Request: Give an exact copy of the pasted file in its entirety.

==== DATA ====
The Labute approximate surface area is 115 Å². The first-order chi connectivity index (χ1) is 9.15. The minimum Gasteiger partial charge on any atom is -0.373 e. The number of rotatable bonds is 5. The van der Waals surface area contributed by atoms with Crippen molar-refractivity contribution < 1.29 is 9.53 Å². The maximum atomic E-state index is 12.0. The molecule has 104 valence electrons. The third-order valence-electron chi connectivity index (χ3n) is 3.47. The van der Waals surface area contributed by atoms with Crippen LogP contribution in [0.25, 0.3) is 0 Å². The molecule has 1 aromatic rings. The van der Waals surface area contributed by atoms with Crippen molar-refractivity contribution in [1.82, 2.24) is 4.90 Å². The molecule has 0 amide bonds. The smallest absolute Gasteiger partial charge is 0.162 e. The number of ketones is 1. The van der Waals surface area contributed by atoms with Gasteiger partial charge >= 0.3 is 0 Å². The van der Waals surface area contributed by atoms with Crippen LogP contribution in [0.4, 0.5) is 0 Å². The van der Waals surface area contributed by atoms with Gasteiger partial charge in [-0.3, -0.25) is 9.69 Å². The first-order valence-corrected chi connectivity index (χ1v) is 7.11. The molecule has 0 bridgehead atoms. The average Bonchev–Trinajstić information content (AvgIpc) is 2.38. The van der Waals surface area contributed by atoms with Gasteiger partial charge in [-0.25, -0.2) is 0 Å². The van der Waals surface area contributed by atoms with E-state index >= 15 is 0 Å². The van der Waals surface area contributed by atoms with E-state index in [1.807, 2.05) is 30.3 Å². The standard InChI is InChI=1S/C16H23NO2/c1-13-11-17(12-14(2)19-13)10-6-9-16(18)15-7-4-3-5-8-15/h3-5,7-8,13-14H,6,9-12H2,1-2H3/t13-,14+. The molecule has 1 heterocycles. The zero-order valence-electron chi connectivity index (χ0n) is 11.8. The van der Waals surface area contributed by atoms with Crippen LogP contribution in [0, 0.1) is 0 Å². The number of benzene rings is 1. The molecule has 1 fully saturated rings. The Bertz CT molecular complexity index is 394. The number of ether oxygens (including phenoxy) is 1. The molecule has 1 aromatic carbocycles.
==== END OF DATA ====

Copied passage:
The Labute approximate surface area is 115 Å². The first-order chi connectivity index (χ1) is 9.15. The minimum Gasteiger partial charge on any atom is -0.373 e. The number of rotatable bonds is 5. The van der Waals surface area contributed by atoms with Crippen molar-refractivity contribution < 1.29 is 9.53 Å². The maximum atomic E-state index is 12.0. The molecule has 104 valence electrons. The third-order valence-electron chi connectivity index (χ3n) is 3.47. The van der Waals surface area contributed by atoms with Crippen LogP contribution in [0.25, 0.3) is 0 Å². The molecule has 1 aromatic rings. The van der Waals surface area contributed by atoms with Crippen molar-refractivity contribution in [1.82, 2.24) is 4.90 Å². The molecule has 0 amide bonds. The smallest absolute Gasteiger partial charge is 0.162 e. The number of ketones is 1. The van der Waals surface area contributed by atoms with Gasteiger partial charge >= 0.3 is 0 Å². The van der Waals surface area contributed by atoms with Crippen LogP contribution in [0.4, 0.5) is 0 Å². The van der Waals surface area contributed by atoms with Gasteiger partial charge in [-0.3, -0.25) is 9.69 Å². The first-order valence-corrected chi connectivity index (χ1v) is 7.11. The molecule has 0 bridgehead atoms. The average Bonchev–Trinajstić information content (AvgIpc) is 2.38. The van der Waals surface area contributed by atoms with Gasteiger partial charge in [-0.25, -0.2) is 0 Å². The van der Waals surface area contributed by atoms with E-state index >= 15 is 0 Å². The van der Waals surface area contributed by atoms with E-state index in [1.807, 2.05) is 30.3 Å². The standard InChI is InChI=1S/C16H23NO2/c1-13-11-17(12-14(2)19-13)10-6-9-16(18)15-7-4-3-5-8-15/h3-5,7-8,13-14H,6,9-12H2,1-2H3/t13-,14+. The molecule has 1 heterocycles. The zero-order valence-electron chi connectivity index (χ0n) is 11.8. The van der Waals surface area contributed by atoms with Crippen LogP contribution in [0, 0.1) is 0 Å². The number of benzene rings is 1. The molecule has 1 fully saturated rings. The Bertz CT molecular complexity index is 394. The number of ether oxygens (including phenoxy) is 1. The molecule has 1 aromatic carbocycles.